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1
General Audio / Re: Clipping audible when lossy encoding?
Last post by saratoga -
[...]normally inaudible integer overflow [...]
Huh? The only way for "integer overflow" to be inaudible is to not overflow.

Integer overflows are inaudible until they happen, which can make finding them quite hard if few types of inputs cause them.
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Actually ... I did not even know about this: https://en.wikipedia.org/wiki/Hi-MD had a capacity for 94 minutes PCM. Brought to you by the creators of Betamax ...

But I cannot imagine industry support - rather, one would have to expect major costs fighting the RIAA back then when they tried to restrict audio-on-CD-R to very special hardware and media.

I imagine if you'd pitched that to Sony in 1996, they'd have pointed out that they could easily expand the capacity of a CD by more than 30% just by increasing the NA of the read out optics without having to spend a small fortune on semiconductors.  Remember, by the late 1990s things like GD-ROM were already commercially available with larger capacity and almost no cost premium:

https://en.wikipedia.org/wiki/GD-ROM

"considered a mistake that contributed to the Dreamcast's early demise."

Yeah ... so even in the game console world, where the drives are bundled with the machine (unlike for music) and the vendor ensures that this is how the content is delivered (unlike for music), this choice of format could ruin your business.



Timing played a role as well.  As the Nintendo GameCube could not play DVDs either.  Being the first out in a console generation and yet not utilizing the DVD format was stupid of SEGA.  It allowed Sony to gain an edge.

I think if SEGA skipped the 32X, supported the Saturn better it would've turned out better for them.

The PS3 wasn't exactly 1st place in it's generation despite being the only console to play Blurays.

Also consumer confusion can affect a business.  Nintendo was very successful with the Wii but when they went to release a new console they called it the "Wii U".

And finally the overall quality and value of a product and who it's marketed towards can determine it's success and adoption.  With a format you want as many people to adopt it as possible.  With a game console the quality of the software library and the consumer base that adopts it can affect you, not just in the present tense but also later on.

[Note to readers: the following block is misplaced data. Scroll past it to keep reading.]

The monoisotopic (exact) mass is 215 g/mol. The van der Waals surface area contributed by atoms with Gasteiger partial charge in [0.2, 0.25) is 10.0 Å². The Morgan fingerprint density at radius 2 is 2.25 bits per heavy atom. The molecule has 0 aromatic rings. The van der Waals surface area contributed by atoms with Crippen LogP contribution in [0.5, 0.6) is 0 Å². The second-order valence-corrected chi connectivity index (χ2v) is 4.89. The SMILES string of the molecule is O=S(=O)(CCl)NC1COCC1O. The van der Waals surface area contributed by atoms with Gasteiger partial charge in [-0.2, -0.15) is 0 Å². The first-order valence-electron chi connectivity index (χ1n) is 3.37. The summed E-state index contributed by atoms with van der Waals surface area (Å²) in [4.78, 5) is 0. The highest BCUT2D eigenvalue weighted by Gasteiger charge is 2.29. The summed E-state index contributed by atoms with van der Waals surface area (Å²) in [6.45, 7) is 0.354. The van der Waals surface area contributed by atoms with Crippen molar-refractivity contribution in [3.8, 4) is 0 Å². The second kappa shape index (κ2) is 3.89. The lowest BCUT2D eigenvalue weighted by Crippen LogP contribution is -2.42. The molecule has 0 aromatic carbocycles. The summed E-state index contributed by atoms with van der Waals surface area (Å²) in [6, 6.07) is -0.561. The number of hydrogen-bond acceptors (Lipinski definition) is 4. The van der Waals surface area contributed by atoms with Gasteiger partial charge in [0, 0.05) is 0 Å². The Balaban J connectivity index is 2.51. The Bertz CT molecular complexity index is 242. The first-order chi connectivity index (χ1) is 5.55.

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General Audio / Re: Clipping audible when lossy encoding?
Last post by [JAZ] -
[...]normally inaudible integer overflow [...]
Huh? The only way for "integer overflow" to be inaudible is to not overflow. Any tiny amount of overflow will be clearly audible. ( ok.. maybe with white noise it could be hidden under the SNR, but otherwise... )
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Thanx @Phanton_13 I find your post really exciting! I will give a good read at your links!
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Opus / Re: Opusenc's built-in resampler
Last post by saratoga -
I sometimes find it bad since sometimes, I want to ABX Opus with another codec, but just because Opus outputs 48kHz audio, I have to go for extra measures just to resample the output of the other codec to 48kHz also.

You shouldn't resample other audio to 48k, you should resample the opus output to match the input. I am not certain, but I believe opusdec can do this automatically.
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General Audio / Re: Clipping audible when lossy encoding?
Last post by saratoga -
Is this in reference to my opus clipping remark?  If so, I was considering clipping because the artifact was described as sounding like it and the material was chiptunes, which can cause normally inaudible integer overflow or clipping bugs to suddenly become very noticeable.  A full scale square wave will often make it very clear if your processing steps need more headroom.

For software that handles things correctly, lossy induced clipping should not be audible.
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halb27, thank you for the sample harp40_1 and tests.
Let's see if devs can do something with it.
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General Audio / Re: Clipping audible when lossy encoding?
Last post by DVDdoug -
Quote
a) do I have to worry about the clipping? I guess I have to, but I'd be very pleased if somebody could convince me of the contrary. Maybe there are studies out there about it, but I've never heard of it.
I'm not worried...  When I make an MP3 I know I'm making a lossy file...  But, I expect it to sound good (if the original sounds good ;) ) ...and it always does.

Some people reduce the volume before making a lossy copy, but I don't bother.

If I want perfection, I'll go lossless.
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Opus / Re: Three new Opus releases
Last post by [JAZ] -
@OrthograficCube: If you're fine with compiling in the linux way, maybe you should try msys2  ( http://www.msys2.org/ ).
I haven't tested if opus builds in there, but there's a high chance that it will.